Every morning when Lesley dropped off Becky at school she watched her daughter trudge alone and miserable through the gates. Teachers assured her it was just a teenage thing.

But things got worse. And excuses to skip school started. “She moaned about a bad stomach ache or a migraine. I knew something was wrong.”

Eventually, Becky came home from school and broke down. “The bullying was relentless,” Becky, now 22, explains. “It didn’t matter where I was, the bullies always found me.

“I spent every break locked in the toilets, hiding from the names – ‘ugly’, ‘disgusting’, and ‘pale skeleton’. I was an easy target because I was the ‘new girl’. I don’t know why they took a dislike to me, I did nothing to provoke them.

“The bullying was never physical but they threatened to cut off my hair. It was really stressful and because I’d started at a new school I had no friends. I felt completely alone and I had a real fear of going to school.”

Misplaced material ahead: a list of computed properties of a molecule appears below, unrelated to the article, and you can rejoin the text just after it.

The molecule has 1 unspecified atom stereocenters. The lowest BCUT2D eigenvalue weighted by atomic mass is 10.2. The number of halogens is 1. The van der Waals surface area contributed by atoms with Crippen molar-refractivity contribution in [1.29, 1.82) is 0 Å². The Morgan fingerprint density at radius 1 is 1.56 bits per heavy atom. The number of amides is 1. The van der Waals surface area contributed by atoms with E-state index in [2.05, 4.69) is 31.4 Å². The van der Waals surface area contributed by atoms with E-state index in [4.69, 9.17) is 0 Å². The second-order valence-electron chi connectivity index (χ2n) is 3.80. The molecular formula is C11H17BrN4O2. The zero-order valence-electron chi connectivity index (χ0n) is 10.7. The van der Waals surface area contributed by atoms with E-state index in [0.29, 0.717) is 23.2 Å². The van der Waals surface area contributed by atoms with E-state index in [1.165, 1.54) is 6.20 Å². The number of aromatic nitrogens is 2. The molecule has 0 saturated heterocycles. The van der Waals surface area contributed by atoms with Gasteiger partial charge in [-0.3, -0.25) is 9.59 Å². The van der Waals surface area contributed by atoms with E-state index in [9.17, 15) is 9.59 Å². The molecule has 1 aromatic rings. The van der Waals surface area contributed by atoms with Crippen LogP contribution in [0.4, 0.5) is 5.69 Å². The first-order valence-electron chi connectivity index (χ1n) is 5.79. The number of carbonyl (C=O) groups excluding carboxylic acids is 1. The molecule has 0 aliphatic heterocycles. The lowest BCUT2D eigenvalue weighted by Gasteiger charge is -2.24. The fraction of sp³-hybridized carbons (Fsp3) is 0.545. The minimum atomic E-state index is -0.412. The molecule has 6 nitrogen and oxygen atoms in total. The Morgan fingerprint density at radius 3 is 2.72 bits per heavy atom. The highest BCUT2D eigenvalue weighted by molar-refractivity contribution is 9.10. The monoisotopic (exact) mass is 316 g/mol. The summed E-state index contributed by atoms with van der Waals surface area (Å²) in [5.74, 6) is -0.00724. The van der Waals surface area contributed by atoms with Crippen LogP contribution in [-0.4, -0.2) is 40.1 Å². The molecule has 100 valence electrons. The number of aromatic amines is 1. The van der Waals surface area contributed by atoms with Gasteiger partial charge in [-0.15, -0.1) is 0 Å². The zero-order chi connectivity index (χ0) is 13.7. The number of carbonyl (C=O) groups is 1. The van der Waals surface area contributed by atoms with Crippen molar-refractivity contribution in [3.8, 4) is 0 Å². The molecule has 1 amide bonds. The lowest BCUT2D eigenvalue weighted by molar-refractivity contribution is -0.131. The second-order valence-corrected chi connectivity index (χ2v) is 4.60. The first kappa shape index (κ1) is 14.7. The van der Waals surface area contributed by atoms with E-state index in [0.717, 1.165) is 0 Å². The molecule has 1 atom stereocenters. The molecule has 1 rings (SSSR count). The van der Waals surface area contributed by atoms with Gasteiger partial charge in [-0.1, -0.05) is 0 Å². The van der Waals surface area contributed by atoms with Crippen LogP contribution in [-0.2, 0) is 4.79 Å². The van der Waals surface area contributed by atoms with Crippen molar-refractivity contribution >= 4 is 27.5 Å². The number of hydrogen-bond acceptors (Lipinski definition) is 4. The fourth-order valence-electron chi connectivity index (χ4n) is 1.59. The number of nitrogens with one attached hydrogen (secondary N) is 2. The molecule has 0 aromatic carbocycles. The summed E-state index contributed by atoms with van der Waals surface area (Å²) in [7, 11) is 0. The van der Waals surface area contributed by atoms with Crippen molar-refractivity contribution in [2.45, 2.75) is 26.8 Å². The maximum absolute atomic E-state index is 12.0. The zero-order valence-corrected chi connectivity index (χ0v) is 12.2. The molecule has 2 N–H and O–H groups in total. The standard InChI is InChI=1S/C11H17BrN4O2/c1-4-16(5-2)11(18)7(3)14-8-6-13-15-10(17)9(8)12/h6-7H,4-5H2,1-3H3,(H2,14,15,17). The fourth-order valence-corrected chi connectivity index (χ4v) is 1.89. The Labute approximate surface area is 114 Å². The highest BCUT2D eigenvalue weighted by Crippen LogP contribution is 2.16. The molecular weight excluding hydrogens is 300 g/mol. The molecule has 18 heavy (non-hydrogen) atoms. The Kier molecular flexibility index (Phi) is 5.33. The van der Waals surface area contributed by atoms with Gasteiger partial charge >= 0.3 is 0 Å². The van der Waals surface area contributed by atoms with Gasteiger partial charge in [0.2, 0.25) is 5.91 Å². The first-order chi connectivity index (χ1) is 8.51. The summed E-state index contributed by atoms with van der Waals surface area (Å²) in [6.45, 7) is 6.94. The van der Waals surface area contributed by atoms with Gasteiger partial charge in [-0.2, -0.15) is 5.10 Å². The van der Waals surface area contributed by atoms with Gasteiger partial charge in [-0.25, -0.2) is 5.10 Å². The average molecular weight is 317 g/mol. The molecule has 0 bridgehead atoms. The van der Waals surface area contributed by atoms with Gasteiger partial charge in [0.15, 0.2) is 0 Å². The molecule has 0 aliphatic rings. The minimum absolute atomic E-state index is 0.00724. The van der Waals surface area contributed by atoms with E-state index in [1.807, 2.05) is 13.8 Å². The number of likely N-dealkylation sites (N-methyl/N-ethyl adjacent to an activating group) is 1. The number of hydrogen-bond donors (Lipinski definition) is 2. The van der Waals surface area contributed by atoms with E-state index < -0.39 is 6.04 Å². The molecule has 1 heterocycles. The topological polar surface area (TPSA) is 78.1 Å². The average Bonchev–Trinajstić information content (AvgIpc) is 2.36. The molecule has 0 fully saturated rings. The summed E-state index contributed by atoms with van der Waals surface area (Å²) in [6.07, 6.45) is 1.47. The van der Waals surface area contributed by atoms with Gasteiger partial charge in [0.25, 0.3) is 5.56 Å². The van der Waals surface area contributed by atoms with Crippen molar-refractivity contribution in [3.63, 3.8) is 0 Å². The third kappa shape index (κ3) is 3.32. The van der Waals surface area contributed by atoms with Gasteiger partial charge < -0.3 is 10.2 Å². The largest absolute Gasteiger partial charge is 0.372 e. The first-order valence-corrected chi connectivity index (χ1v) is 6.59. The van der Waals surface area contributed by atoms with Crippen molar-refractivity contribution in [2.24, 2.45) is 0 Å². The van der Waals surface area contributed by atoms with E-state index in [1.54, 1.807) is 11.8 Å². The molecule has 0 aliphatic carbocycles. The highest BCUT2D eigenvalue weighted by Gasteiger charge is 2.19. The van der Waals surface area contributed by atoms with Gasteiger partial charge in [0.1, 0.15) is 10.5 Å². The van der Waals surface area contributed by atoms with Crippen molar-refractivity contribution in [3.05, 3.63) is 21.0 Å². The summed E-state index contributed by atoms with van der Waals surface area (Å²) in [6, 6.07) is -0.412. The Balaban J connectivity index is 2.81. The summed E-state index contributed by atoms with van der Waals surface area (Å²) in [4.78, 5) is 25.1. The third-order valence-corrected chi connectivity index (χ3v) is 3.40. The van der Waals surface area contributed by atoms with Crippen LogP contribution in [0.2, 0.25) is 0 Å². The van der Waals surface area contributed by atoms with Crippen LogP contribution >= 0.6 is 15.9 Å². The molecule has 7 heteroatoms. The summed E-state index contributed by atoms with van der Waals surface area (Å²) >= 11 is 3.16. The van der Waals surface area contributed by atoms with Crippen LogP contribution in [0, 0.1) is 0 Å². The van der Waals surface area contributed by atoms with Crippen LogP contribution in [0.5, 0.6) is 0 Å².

When she started wearing make-up, hoping that if she looked pretty her tormentors might leave her alone, the bullies called her a slag.

Lesley says: “I felt so guilty. Why didn’t I see something earlier? I felt I’d failed her. I felt angry that these kids were ruining my daughter’s life. Why Becky? She was gorgeous.” After two years of constant name-calling Becky left school with five GCSEs vowing never to return to education.

“If I’d known about the bullying earlier I would’ve considered home tuition. The bullying ruined everything,” Lesley adds.